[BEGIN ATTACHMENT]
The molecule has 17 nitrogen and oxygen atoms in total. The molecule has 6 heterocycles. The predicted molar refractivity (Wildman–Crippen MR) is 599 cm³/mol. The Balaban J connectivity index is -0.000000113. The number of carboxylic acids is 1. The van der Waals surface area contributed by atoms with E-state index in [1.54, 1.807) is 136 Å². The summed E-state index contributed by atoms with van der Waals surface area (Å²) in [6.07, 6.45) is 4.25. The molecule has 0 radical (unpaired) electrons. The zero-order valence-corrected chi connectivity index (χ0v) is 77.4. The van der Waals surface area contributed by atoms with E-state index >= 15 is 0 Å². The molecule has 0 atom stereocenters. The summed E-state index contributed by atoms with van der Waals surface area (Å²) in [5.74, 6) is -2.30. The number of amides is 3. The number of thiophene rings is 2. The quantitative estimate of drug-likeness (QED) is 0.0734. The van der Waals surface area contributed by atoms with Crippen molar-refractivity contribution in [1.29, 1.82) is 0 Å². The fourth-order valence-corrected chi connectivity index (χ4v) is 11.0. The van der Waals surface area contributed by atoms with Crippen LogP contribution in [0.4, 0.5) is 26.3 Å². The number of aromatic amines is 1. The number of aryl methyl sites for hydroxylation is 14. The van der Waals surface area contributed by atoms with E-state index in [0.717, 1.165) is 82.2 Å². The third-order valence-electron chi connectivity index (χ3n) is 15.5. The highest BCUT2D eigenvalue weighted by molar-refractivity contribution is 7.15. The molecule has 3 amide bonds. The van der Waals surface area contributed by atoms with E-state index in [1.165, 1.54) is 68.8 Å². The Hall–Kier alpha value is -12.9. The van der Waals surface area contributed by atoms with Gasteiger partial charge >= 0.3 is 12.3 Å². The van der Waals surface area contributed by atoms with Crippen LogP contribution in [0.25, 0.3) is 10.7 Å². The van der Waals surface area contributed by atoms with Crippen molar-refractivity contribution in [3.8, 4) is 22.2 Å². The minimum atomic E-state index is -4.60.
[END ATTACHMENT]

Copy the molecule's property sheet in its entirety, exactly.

The molecule has 17 nitrogen and oxygen atoms in total. The molecule has 6 heterocycles. The predicted molar refractivity (Wildman–Crippen MR) is 599 cm³/mol. The Balaban J connectivity index is -0.000000113. The number of carboxylic acids is 1. The van der Waals surface area contributed by atoms with E-state index in [1.54, 1.807) is 136 Å². The summed E-state index contributed by atoms with van der Waals surface area (Å²) in [6.07, 6.45) is 4.25. The molecule has 0 radical (unpaired) electrons. The zero-order valence-corrected chi connectivity index (χ0v) is 77.4. The van der Waals surface area contributed by atoms with E-state index >= 15 is 0 Å². The molecule has 0 atom stereocenters. The summed E-state index contributed by atoms with van der Waals surface area (Å²) in [5.74, 6) is -2.30. The number of amides is 3. The number of thiophene rings is 2. The quantitative estimate of drug-likeness (QED) is 0.0734. The van der Waals surface area contributed by atoms with Crippen molar-refractivity contribution in [1.29, 1.82) is 0 Å². The fourth-order valence-corrected chi connectivity index (χ4v) is 11.0. The van der Waals surface area contributed by atoms with Crippen LogP contribution in [0.4, 0.5) is 26.3 Å². The number of aromatic amines is 1. The number of aryl methyl sites for hydroxylation is 14. The van der Waals surface area contributed by atoms with E-state index in [0.717, 1.165) is 82.2 Å². The third-order valence-electron chi connectivity index (χ3n) is 15.5. The highest BCUT2D eigenvalue weighted by molar-refractivity contribution is 7.15. The molecule has 3 amide bonds. The van der Waals surface area contributed by atoms with E-state index in [1.165, 1.54) is 68.8 Å². The Hall–Kier alpha value is -12.9. The van der Waals surface area contributed by atoms with Gasteiger partial charge >= 0.3 is 12.3 Å². The van der Waals surface area contributed by atoms with Crippen LogP contribution in [0.25, 0.3) is 10.7 Å². The van der Waals surface area contributed by atoms with Crippen molar-refractivity contribution in [3.8, 4) is 22.2 Å². The minimum atomic E-state index is -4.60.